About Fractional Ownership
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What is fractional ownership?
Fractional ownership is the legal sharing of a second property with multiple owners under an arrangement which allocates usage rights of the property to each owner. It can offer a significant lifestyle enhancement because it gives an owner access to a luxury property (or properties) at a fraction of the full cost.
A range of structures have been developed whereby title to the property is divided in a way that enables each owner to have a “deeded” interest which can be sold, bequeathed or mortgaged without affecting or requiring approval from the other owners.
Main features of fractional ownership
With most (but not all) fractional arrangements, the shared property will be owned by the participants, either by being named on the legal title or by owning the property via a trust, nominee or company structure.
Differentiating fractional ownership from timeshare
Since fractional arrangements allocates use of a property based on time, fractional ownership is subject to many of the same rules and regulations as timeshare, including new regulations introduced in the EU in February 2011. Most (but not all) fractional schemes give each owner a form of deeded interest in the property and timeshare rarely does. The main difference is the quality of the property and the facilities, the number of owners of each property, each owner’s control over management of the property and the exit routes -
Determining how the property will be used by the owners is a vital step when setting up a fractional ownership arrangement, and can have a big impact on its marketability to potential buyers. A fair usage arrangement will strike a balance between certainty and flexibility for the owners. The most appropriate structure will depend on the target market, type and location of the property and the number of fractional owners. Usage rights may be based on a fixed calendar, a rotating calendar, a reservation system or a combination of these.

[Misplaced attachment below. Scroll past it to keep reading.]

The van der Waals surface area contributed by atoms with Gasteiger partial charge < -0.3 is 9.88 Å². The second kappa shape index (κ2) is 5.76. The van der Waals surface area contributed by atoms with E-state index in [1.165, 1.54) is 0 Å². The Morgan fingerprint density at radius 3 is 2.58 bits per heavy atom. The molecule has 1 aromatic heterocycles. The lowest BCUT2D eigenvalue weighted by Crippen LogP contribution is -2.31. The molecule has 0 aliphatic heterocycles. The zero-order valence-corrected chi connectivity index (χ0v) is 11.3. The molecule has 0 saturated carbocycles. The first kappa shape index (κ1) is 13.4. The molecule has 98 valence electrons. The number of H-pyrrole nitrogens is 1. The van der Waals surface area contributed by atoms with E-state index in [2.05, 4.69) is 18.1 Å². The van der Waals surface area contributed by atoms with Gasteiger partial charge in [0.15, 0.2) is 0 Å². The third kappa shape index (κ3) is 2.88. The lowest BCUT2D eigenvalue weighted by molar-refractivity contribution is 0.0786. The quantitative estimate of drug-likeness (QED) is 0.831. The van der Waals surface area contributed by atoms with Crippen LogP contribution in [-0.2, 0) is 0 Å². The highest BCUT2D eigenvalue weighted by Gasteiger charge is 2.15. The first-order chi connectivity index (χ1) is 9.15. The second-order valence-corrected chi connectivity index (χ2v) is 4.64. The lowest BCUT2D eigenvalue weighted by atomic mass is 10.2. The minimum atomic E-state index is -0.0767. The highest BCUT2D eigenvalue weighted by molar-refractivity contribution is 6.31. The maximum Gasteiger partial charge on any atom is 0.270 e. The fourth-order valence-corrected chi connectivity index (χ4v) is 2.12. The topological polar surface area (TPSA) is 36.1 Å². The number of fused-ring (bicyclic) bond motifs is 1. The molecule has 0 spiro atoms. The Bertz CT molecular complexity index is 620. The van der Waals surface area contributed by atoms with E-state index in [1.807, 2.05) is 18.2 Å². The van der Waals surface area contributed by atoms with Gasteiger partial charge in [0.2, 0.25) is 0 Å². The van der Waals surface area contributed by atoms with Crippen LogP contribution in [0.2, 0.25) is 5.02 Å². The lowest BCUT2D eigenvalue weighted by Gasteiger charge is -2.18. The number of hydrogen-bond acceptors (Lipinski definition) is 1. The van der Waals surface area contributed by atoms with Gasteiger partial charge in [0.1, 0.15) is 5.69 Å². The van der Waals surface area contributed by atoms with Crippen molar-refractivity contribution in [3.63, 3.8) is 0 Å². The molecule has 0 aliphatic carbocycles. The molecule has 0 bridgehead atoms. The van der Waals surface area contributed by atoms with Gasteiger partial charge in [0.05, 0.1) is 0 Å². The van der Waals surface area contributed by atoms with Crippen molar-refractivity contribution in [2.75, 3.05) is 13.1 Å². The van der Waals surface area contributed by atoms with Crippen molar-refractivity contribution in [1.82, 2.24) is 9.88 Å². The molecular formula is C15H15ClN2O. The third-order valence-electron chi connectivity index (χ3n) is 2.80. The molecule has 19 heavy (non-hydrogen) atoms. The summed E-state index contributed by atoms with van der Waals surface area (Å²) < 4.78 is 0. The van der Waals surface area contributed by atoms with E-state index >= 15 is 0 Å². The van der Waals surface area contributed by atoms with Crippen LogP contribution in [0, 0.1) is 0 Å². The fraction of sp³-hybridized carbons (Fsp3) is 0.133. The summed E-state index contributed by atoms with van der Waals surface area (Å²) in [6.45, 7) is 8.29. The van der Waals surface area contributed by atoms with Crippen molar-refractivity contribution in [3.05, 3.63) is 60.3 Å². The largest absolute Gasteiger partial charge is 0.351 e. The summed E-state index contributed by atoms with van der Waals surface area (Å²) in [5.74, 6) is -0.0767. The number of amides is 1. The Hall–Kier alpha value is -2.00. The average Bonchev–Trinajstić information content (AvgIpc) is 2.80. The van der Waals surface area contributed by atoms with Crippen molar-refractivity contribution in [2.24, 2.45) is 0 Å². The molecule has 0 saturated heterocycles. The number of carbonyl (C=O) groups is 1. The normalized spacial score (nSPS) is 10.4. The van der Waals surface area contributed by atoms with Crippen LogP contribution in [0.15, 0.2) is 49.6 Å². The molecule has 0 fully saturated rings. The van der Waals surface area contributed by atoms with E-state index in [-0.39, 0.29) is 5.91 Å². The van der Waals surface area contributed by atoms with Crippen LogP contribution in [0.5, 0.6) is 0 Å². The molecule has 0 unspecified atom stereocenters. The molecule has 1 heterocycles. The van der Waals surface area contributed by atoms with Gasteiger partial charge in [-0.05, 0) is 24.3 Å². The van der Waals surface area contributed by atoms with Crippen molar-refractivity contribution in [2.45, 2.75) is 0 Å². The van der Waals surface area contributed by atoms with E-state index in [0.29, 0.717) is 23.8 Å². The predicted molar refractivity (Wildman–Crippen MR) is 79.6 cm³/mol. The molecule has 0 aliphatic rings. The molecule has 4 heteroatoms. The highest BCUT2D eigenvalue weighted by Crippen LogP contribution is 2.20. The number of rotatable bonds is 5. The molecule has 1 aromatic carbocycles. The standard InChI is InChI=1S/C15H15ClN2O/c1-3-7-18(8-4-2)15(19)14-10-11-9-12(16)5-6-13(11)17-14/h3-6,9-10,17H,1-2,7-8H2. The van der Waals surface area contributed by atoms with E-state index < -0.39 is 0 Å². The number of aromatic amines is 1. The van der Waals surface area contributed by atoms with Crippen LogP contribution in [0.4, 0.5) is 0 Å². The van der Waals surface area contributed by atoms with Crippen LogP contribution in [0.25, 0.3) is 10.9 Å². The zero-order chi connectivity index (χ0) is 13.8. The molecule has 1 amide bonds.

Operating expenses such as maintenance, repairs, furniture replacement, insurance and management of the property will usually be divided in proportion to ownership, so a 25% owner will pay 25% of these expenses. Sharing the ownership costs in this way is a major attraction of fractional ownership.
Fractional documentation will need to set out clearly how much power the individuals will have and how various types of owner decisions will be made. Certain obligations (such as payment of maintenance charges and occupying the property in accordance with the usage rights) should be mandatory so as to prevent a majority of owners taking actions which may prejudice the arrangement.
Prospective fractional owners will want to be sure that the property will be effectively managed. These duties include managing the usage rights, cleaning, maintaining and insuring the property and corporate administration of the fractional arrangements. Whilst these functions can be handled by the owners, it is normally more convenient for them to be carried out or arranged by a professional fractional administrator.
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